Mary Barinaga, an assistant dean with the University of Washington, says they need an additional $278,900 to add five additional Idaho seats in WWAMI — the partnership between Washington, Wyoming, Alaska, Montana and Idaho and the University of Washington.

The request would fulfill a 2009 plan to increase the number of Idaho students to 40 per class.

Emilie Ritter Saunders / Boise State Public Radio

Idaho lawmakers are considering a proposal to make more room for Idaho students in a University of Washington med school program. Idaho doesn’t have its own medical school, so the state instead works through a U-W partnership known as WWAMI.

The proposal would increase the number of slots for Idaho med students from 30 to 35 next year. It could go up to 40 in two years.

Washington State University

Washington State University's Board of Regents unanimously approved a plan Friday to establish a medical school in Spokane. It has the potential to generate 120 new doctors every year in the Northwest, but the move also tees up a fight between Washington's two largest public universities.

The University of Washington in Seattle is currently the state's only public medical school and it serves as the main destination for med students in a five-state area including Idaho.

A new report shows Washington State University is ready for a full-fledged medical school in Spokane. It would be one of the biggest educational ventures the school has seen in decades.

Consultants from MGT of America, contracted by WSU, gave this report to the school’s board of regents: WSU is well positioned to develop an accredited medical school in the near future. The group says WSU could seek accreditation in Fall 2015, and have its charter class in 2017.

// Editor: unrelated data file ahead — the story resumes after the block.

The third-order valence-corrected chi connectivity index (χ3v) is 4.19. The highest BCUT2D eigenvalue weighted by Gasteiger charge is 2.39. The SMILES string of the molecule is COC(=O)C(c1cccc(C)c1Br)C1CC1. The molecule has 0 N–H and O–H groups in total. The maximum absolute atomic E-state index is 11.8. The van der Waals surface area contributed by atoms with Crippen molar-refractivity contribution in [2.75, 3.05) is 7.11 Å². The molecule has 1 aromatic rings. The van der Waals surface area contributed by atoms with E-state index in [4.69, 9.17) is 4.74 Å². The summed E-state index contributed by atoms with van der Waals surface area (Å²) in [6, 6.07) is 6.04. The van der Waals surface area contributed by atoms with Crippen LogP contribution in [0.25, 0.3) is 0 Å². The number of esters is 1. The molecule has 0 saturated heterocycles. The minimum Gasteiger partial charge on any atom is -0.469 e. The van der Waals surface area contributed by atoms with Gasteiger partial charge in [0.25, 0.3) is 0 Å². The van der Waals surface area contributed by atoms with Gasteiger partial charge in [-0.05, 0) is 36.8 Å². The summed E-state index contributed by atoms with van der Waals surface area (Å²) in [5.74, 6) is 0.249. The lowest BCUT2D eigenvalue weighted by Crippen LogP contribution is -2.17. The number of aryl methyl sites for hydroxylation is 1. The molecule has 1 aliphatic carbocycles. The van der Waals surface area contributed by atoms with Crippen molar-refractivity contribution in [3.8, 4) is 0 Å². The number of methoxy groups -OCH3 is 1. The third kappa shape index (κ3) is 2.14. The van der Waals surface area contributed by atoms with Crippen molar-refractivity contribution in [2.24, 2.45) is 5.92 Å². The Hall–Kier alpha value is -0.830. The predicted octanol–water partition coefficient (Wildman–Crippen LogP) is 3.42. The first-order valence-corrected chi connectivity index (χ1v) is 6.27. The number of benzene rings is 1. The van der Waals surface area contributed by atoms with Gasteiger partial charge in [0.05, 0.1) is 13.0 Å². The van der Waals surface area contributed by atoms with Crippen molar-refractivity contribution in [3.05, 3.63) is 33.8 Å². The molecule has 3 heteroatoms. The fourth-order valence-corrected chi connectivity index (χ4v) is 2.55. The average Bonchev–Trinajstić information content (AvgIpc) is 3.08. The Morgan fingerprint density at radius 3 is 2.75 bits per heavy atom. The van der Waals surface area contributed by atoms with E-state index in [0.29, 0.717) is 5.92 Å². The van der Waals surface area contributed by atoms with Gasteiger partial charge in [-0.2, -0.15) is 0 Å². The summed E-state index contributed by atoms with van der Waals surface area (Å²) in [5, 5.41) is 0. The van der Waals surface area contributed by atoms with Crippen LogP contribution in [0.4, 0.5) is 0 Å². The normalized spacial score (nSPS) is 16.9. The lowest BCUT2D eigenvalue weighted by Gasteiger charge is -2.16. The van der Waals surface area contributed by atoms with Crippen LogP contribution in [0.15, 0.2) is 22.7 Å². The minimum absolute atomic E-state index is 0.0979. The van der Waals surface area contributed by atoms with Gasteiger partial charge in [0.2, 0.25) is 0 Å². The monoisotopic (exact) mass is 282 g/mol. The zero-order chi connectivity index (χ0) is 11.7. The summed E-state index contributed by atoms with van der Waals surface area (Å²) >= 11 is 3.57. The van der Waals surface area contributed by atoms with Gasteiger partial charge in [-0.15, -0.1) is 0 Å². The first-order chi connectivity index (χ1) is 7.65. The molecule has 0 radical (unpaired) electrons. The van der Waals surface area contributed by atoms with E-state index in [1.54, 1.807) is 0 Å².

Charles Williams / Flickr Creative Commons

The practice of doctors treating patients over the phone, online or by videoconferencing is a growing subset of the health care system.

The Idaho Legislature passed a bill this year calling for stakeholders to set state standards for the practice of telemedicine. Lawmakers see telemedicine as an option to bring health care to sparsely populated rural areas and address a severe doctor shortage in the state.

For decades, rural parts of the Northwest have found it difficult to lure doctors to small towns. Community leaders in Yakima, Wash. went so far as to found a small medical school to train doctors to practice in these underserved areas.

The Pacific Northwest University opened in 2006. But there is a problem. Small towns throughout the region just don’t have enough residency programs. And that means many of these doctors-in-training may move away.

Dentist
Defence Images / Flickr Creative Commons

Oregon and Idaho need more dentists. That's according to a new study out Tuesday from the Pew Charitable Trusts. It puts Oregon and Idaho among the top 10 states with the worst shortages.

Unless you live in a rural area, you probably haven't felt the dearth of dentists found in the Pew study. As Portland dentist Jill Price puts it, the problem isn't so much a shortage as poor distribution.

“And we need to find ways to move people into the outlying areas," Price says.

University of Idaho President Duane Nellis told state budget writers this morning that the 20 seats funded by the state in WWAMI, the cooperative medical education program with the University of Washington, are no longer enough to meet the state’s medical needs. He said Idaho needs more doctors.

“We have the lowest number of physicians, per capita, of any state in the nation,” Nellis said.